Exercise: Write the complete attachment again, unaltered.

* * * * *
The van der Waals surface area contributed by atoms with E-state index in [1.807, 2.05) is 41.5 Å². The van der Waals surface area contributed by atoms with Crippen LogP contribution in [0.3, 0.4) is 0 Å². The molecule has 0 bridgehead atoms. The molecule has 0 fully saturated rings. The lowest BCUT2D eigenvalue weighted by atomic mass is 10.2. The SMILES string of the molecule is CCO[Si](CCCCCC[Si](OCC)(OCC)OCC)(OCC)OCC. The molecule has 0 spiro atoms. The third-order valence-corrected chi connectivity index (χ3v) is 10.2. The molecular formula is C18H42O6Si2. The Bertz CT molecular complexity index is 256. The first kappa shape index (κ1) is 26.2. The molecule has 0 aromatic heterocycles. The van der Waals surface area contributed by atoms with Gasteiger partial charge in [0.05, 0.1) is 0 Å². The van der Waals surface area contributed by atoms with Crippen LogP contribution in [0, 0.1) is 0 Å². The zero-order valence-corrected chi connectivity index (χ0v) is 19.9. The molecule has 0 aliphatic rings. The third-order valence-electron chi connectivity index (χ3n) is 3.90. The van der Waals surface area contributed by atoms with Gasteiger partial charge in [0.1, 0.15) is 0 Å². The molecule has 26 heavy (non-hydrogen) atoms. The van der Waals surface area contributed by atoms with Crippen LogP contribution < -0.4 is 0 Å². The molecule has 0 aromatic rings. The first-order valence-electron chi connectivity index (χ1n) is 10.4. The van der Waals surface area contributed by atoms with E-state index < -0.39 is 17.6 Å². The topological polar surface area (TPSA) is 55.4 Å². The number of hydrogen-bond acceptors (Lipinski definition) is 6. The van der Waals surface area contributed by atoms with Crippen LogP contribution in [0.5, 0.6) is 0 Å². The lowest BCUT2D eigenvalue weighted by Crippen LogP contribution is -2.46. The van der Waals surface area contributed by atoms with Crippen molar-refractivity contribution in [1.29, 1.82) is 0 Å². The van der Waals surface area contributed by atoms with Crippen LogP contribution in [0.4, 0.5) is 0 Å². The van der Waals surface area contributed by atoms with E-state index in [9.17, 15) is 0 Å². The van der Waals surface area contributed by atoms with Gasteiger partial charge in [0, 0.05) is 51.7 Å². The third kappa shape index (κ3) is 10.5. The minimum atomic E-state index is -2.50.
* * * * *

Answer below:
The van der Waals surface area contributed by atoms with E-state index in [1.807, 2.05) is 41.5 Å². The van der Waals surface area contributed by atoms with Crippen LogP contribution in [0.3, 0.4) is 0 Å². The molecule has 0 bridgehead atoms. The molecule has 0 fully saturated rings. The lowest BCUT2D eigenvalue weighted by atomic mass is 10.2. The SMILES string of the molecule is CCO[Si](CCCCCC[Si](OCC)(OCC)OCC)(OCC)OCC. The molecule has 0 spiro atoms. The third-order valence-corrected chi connectivity index (χ3v) is 10.2. The molecular formula is C18H42O6Si2. The Bertz CT molecular complexity index is 256. The first kappa shape index (κ1) is 26.2. The molecule has 0 aromatic heterocycles. The van der Waals surface area contributed by atoms with Gasteiger partial charge in [0.05, 0.1) is 0 Å². The van der Waals surface area contributed by atoms with Crippen LogP contribution in [0, 0.1) is 0 Å². The zero-order valence-corrected chi connectivity index (χ0v) is 19.9. The molecule has 0 aliphatic rings. The third-order valence-electron chi connectivity index (χ3n) is 3.90. The van der Waals surface area contributed by atoms with Gasteiger partial charge in [0.1, 0.15) is 0 Å². The molecule has 26 heavy (non-hydrogen) atoms. The van der Waals surface area contributed by atoms with Crippen LogP contribution < -0.4 is 0 Å². The molecule has 0 aromatic rings. The first-order valence-electron chi connectivity index (χ1n) is 10.4. The van der Waals surface area contributed by atoms with E-state index < -0.39 is 17.6 Å². The topological polar surface area (TPSA) is 55.4 Å². The number of hydrogen-bond acceptors (Lipinski definition) is 6. The van der Waals surface area contributed by atoms with Crippen LogP contribution in [0.5, 0.6) is 0 Å². The lowest BCUT2D eigenvalue weighted by Crippen LogP contribution is -2.46. The van der Waals surface area contributed by atoms with Crippen molar-refractivity contribution in [1.29, 1.82) is 0 Å². The van der Waals surface area contributed by atoms with Crippen LogP contribution in [0.4, 0.5) is 0 Å². The van der Waals surface area contributed by atoms with E-state index in [9.17, 15) is 0 Å². The van der Waals surface area contributed by atoms with Gasteiger partial charge in [0, 0.05) is 51.7 Å². The third kappa shape index (κ3) is 10.5. The minimum atomic E-state index is -2.50.